Residents of high crime Chicago neighborhoods try to stop the violence

March 9, 2013 4:26:35 PM PST
Senator Dick Durbin visited the South Side Saturday to talk about the violence plaguing Chicago and how to find solutions.

As Durbin listened to residents to get their ideas, ministers on Chicago's West Side announced their own plan to stop the violence.

There is no doubt that those who live and work in neighborhoods plagued by crime are fed up with the violence.

Instead of just complaining about it or waiting for someone else to do something, concerned citizens are banding together to come up with ways to prevent the violence before it even happens.

Chicago Alderman Michelle Harris took Senator Dick Durbin on a tour of her 8th Ward's 87th Street business corridor Saturday.

This is the hub of my community is and existence and I've got to been seen as that leader that supports local so that people know its ok to come here and be here," Harris said.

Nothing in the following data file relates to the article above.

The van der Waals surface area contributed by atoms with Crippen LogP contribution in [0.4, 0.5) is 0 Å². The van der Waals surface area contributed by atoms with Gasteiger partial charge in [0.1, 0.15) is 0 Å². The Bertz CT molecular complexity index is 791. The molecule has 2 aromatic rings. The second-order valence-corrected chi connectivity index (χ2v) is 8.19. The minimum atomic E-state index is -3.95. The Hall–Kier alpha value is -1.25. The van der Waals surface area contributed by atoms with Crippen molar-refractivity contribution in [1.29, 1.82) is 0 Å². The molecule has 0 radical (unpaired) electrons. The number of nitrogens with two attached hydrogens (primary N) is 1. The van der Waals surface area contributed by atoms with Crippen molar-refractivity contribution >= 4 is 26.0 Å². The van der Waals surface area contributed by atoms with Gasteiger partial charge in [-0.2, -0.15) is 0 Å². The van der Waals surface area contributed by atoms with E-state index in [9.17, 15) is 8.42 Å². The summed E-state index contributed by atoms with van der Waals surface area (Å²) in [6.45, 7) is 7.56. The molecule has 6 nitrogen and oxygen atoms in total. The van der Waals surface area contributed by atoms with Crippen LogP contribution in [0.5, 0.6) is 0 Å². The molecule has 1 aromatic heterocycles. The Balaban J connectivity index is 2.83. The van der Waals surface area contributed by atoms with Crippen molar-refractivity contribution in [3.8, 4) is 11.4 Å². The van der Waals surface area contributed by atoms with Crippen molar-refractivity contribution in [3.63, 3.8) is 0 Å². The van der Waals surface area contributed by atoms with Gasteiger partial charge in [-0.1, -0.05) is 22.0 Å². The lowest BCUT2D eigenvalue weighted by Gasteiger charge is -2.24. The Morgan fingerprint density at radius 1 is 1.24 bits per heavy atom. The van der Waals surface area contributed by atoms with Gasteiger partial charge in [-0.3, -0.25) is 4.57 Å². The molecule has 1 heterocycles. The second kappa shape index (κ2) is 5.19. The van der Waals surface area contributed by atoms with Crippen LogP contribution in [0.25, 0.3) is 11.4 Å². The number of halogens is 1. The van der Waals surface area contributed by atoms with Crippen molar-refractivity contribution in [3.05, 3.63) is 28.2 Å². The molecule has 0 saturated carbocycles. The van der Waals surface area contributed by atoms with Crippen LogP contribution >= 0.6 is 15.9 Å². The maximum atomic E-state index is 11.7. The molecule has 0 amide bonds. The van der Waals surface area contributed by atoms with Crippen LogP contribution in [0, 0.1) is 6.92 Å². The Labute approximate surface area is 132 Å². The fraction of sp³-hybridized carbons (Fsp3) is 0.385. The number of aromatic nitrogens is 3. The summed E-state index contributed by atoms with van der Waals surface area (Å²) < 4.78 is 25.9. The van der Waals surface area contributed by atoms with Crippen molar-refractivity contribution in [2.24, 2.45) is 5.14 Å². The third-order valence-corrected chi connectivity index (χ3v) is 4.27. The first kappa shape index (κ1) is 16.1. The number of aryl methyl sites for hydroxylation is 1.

The two politicians joined forces to hear from residents and area shop owners about how to try and prevent neighborhood crime.

Durbin joined the effort just a day after introducing the Hadiya Pendleton bill, legislation aimed at creating tougher penalties against "straw" buyers and gun traffickers.

There's a positive feeling here about safety and security here on 87th Street," Durbin said. "That's because of a lot of hard work."

Meanwhile a group of nearly a dozen churches on Chicago's West Side held the first meeting of mentoring program Austin Dream Makers 2013.

The program offers conflict resolution, academic support and other skills.

At Crane High School, dozens of young people attended a youth symposium sponsored by sorority Sigma Gamma Rho.

The teens got tips on a living a healthy lifestyle and advice about staying out of trouble.

The mentoring program is open to high risk boys and girls who reside in the Austin community, according to organizers.

Mentors went through their training this afternoon.


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